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Morning Brief: Record-Breaking COVID Numbers, STI Testing, And NASA

Two young men wearing medical masks stand behind a table with documents, small boxes, and what look like hand sanitizer bottles. A woman at the table looks down at a document in her hand.
COVID tests being distributed at Daniel Webster Middle School in Mar Vista.
(Suzanne Levy
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Good morning, L.A. It’s Jan. 10.

As many experts predicted, COVID-19 continues to surge post-holidays. Yesterday, local officials announced a record-breaking 45,584 new cases in L.A. County. 

Those numbers come on the heels of more than 34,000 new cases on Saturday, and over 43,000 new positives on Friday.

The effects of the surge are being felt around the state. California state prisons suspended in-person visits beginning on Saturday after a wave of positive cases, including more than 1,700 incarcerated people and more than 3,000 staff members. Visitors will be allowed to speak to friends and family for one hour via video, over the weekends.

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L.A. County Public Health Director Barbara Ferrer on Friday said people working in the healthcare industry were also — again — being disproportionately affected. Nurses made up over 27% of Friday’s new cases, and among all health care workers, 39% reported being exposed to a known case in their facility from a patient or co-worker.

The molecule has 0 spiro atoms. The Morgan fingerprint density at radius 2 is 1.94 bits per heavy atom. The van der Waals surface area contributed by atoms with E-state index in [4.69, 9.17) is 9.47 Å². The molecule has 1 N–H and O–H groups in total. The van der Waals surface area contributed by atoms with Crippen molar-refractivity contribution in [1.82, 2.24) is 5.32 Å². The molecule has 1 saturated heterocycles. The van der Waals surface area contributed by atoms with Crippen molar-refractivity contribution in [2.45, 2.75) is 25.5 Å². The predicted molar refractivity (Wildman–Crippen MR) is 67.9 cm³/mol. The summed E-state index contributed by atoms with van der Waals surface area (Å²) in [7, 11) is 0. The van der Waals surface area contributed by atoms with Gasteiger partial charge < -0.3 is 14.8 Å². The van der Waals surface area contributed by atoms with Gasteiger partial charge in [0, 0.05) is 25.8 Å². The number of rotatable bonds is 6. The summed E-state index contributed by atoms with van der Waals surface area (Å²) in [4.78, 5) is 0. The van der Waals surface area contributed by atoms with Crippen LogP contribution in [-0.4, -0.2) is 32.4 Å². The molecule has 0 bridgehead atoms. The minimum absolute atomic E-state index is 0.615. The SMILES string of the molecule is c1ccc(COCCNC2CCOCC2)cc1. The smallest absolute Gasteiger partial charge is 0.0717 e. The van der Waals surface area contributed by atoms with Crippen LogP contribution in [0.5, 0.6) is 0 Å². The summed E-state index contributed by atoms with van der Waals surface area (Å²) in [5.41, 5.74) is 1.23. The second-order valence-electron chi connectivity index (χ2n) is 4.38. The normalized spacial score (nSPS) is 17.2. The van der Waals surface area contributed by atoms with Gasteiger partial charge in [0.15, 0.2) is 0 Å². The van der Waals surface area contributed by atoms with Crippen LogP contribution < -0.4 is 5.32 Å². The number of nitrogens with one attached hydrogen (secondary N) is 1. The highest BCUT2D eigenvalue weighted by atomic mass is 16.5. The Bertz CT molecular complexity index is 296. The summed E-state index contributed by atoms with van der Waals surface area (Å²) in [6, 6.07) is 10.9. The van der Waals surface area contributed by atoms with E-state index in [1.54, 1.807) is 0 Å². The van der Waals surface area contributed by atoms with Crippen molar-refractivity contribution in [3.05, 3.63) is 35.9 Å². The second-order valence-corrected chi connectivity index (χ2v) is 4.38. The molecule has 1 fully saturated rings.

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“I know so many are mourning the loss of a loved one and send my heartfelt condolences and wishes for healing,” said Ferrer. “Keeping health care workers safe is critical to maintaining functionality across our health care facilities when surges lead to staffing shortages and rising rates of hospitalizations.”

At the same time, though, booster numbers are concerningly low: just 38% of Californians have received a booster shot in addition to the initial doses of the vaccine; the number is lower in L.A County, as well as Kern, Santa Barbara and 28 other counties.

Keep reading for more on what’s happening in L.A., and stay safe out there.

What Else You Need To Know Today

Before You Go ... When Scientists Cheer, We All Cheer

The mirror of the James Webb telescope in a large warehouse room is a series of yellow hexagons that form a circular shape. People in full white protective suits work on the floor below it.
Technicians lift the mirror of the James Webb Space Telescope using a crane at the Goddard Space Flight Center in Greenbelt, Md., in April 2017. On Saturday, the telescope completed its final deployment in space.
(Desiree Stover

A NASA telescope known as the James Webb Telescope completed its final major step of deployment.

Bill Ochs, the Webb project manager at NASA Goddard, said that the events are “truly amazing.” He added that team members were relieved after the deployment, cheering and doing the wave in the operations center.

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